If you have water stains that extend across ceilings or run down walls, the cause is probably a leaky roof. Tracking down the leak is the hard part; the roof leak repair is usually pretty easy. We'll show you some simple tricks for finding and repairing most of the common types of leaky roofs. But if you live in the Snow Belt and in the winter you have leaks only on warm or sunny days, you probably have ice dams. We won't go into that roof leak repair in this story. Check out this article for more on preventing ice dams.
If you have a leaky roof, you'd better fix it immediately, even if it doesn't bother you much or you're getting a new roof next year. Even over a short time, small leaks can lead to big problems, such as mold, rotted framing and sheathing, destroyed insulation and damaged ceilings. The flashing leak that caused an expensive repair bill was obvious from the ceiling stains for over two years. If the homeowner had dealt with it right away, the damage and subsequent repairs would have been minimal.
How to Find Roof Leaks
When you're trying to track down a leak, start by looking at the roof uphill from the stains. (Plus: here's how to clean roof stains.) The first thing to look for is any roof penetrations. Items that penetrate the roof are by far the most common source of leaks. In fact, it's rare for leaks to develop in open areas of uninterrupted shingles, even on older roofs. Penetrations can include plumbing and roof vents, chimneys, dormers or anything else that projects through the roof. They can be several feet above the leak or to the right or left of it.
If you have attic access, the easiest way to track down a leak is to go up there with a flashlight and look for the evidence. There will be water stains, black marks or mold. But if access is a problem or you have a vaulted ceiling, you'll have to go up onto the roof and examine the suspect(s).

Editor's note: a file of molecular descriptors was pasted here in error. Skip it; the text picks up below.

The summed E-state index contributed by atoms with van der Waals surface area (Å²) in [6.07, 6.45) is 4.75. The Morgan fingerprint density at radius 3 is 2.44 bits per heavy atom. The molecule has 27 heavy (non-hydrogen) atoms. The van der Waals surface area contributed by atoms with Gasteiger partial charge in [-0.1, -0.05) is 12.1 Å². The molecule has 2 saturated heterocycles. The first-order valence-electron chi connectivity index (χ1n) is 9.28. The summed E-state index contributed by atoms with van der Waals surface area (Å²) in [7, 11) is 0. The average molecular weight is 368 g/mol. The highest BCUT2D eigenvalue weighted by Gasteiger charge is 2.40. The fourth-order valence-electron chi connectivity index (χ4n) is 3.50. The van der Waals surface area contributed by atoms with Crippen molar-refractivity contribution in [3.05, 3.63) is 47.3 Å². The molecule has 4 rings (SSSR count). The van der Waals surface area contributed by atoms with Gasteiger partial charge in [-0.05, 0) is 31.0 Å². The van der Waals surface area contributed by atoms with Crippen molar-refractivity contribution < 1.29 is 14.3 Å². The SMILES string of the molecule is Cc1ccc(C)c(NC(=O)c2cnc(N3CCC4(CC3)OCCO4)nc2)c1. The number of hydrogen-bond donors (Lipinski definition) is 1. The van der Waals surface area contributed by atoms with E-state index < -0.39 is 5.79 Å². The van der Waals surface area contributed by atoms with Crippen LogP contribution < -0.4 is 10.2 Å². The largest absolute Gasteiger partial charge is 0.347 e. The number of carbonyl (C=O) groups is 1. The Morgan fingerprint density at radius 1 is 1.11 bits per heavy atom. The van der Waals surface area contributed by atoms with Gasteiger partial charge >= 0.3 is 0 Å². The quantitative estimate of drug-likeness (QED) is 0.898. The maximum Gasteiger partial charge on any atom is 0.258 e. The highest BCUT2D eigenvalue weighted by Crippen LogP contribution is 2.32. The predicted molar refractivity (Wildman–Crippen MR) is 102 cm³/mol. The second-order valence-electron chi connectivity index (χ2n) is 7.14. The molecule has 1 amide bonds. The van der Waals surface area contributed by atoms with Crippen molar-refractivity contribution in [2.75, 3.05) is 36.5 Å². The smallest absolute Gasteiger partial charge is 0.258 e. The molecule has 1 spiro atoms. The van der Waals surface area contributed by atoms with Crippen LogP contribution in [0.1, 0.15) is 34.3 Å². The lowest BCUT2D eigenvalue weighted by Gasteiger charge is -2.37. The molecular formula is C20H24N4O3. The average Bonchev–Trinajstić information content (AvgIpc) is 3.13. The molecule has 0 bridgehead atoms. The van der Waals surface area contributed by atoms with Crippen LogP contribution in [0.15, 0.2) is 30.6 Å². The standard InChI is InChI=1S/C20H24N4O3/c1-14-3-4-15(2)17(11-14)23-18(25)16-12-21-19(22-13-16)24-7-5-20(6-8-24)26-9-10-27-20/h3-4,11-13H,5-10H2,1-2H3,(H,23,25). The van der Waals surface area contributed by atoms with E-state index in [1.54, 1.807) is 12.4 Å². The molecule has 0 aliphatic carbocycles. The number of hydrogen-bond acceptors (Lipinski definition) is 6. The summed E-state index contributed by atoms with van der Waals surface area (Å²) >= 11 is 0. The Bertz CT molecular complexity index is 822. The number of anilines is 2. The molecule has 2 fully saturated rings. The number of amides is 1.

A Trick for Finding Difficult Leaks
If a leak is difficult to find, enlist a helper and go up on the roof with a garden hose. Start low, soaking the area just above where the leak appears in the house. Isolate areas when you run the hose. For example, soak the downhill side of a chimney first, then each side, then the top on both sides. Have your helper stay inside the house waiting for the drip to appear. Let the hose run for several minutes in one area before moving it up the roof a little farther. Tell your helper to yell when a drip becomes visible. You'll be in the neighborhood of the leak. This process can take well over an hour, so be patient and don't move the hose too soon. Buy your helper dinner. If running water doesn't reveal the exact location of the leak, don't be timid. Start removing shingles in the suspect area. With them removed, there'll be evidence of the leak and you'll be able to track it down right to the source. You'll see discolored felt paper or water-stained or even rotted wood directly below and around a leaky roof.